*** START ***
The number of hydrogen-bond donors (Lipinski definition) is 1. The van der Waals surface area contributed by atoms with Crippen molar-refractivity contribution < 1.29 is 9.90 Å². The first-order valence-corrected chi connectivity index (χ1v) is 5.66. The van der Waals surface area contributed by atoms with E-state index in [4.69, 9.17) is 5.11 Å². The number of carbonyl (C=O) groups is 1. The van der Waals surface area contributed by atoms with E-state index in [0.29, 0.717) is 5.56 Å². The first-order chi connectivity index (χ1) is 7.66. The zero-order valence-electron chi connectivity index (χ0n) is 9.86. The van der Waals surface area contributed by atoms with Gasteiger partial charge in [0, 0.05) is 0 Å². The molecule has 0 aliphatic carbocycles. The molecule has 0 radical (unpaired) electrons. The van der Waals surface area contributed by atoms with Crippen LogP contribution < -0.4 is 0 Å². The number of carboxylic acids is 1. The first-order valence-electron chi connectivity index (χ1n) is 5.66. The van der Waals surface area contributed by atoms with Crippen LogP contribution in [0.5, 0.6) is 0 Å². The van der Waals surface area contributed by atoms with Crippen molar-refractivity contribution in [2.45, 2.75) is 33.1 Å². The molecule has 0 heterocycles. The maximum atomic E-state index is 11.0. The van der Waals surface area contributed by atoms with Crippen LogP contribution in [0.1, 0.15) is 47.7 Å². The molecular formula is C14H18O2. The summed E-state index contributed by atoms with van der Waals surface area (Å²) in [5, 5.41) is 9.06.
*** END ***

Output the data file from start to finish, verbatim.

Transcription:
The number of hydrogen-bond donors (Lipinski definition) is 1. The van der Waals surface area contributed by atoms with Crippen molar-refractivity contribution < 1.29 is 9.90 Å². The first-order valence-corrected chi connectivity index (χ1v) is 5.66. The van der Waals surface area contributed by atoms with E-state index in [4.69, 9.17) is 5.11 Å². The number of carbonyl (C=O) groups is 1. The van der Waals surface area contributed by atoms with E-state index in [0.29, 0.717) is 5.56 Å². The first-order chi connectivity index (χ1) is 7.66. The zero-order valence-electron chi connectivity index (χ0n) is 9.86. The van der Waals surface area contributed by atoms with Gasteiger partial charge in [0, 0.05) is 0 Å². The molecule has 0 aliphatic carbocycles. The molecule has 0 radical (unpaired) electrons. The van der Waals surface area contributed by atoms with Crippen LogP contribution < -0.4 is 0 Å². The number of carboxylic acids is 1. The first-order valence-electron chi connectivity index (χ1n) is 5.66. The van der Waals surface area contributed by atoms with Crippen LogP contribution in [0.5, 0.6) is 0 Å². The van der Waals surface area contributed by atoms with Crippen molar-refractivity contribution in [2.45, 2.75) is 33.1 Å². The molecule has 0 heterocycles. The maximum atomic E-state index is 11.0. The van der Waals surface area contributed by atoms with Crippen LogP contribution in [0.1, 0.15) is 47.7 Å². The molecular formula is C14H18O2. The summed E-state index contributed by atoms with van der Waals surface area (Å²) in [5, 5.41) is 9.06.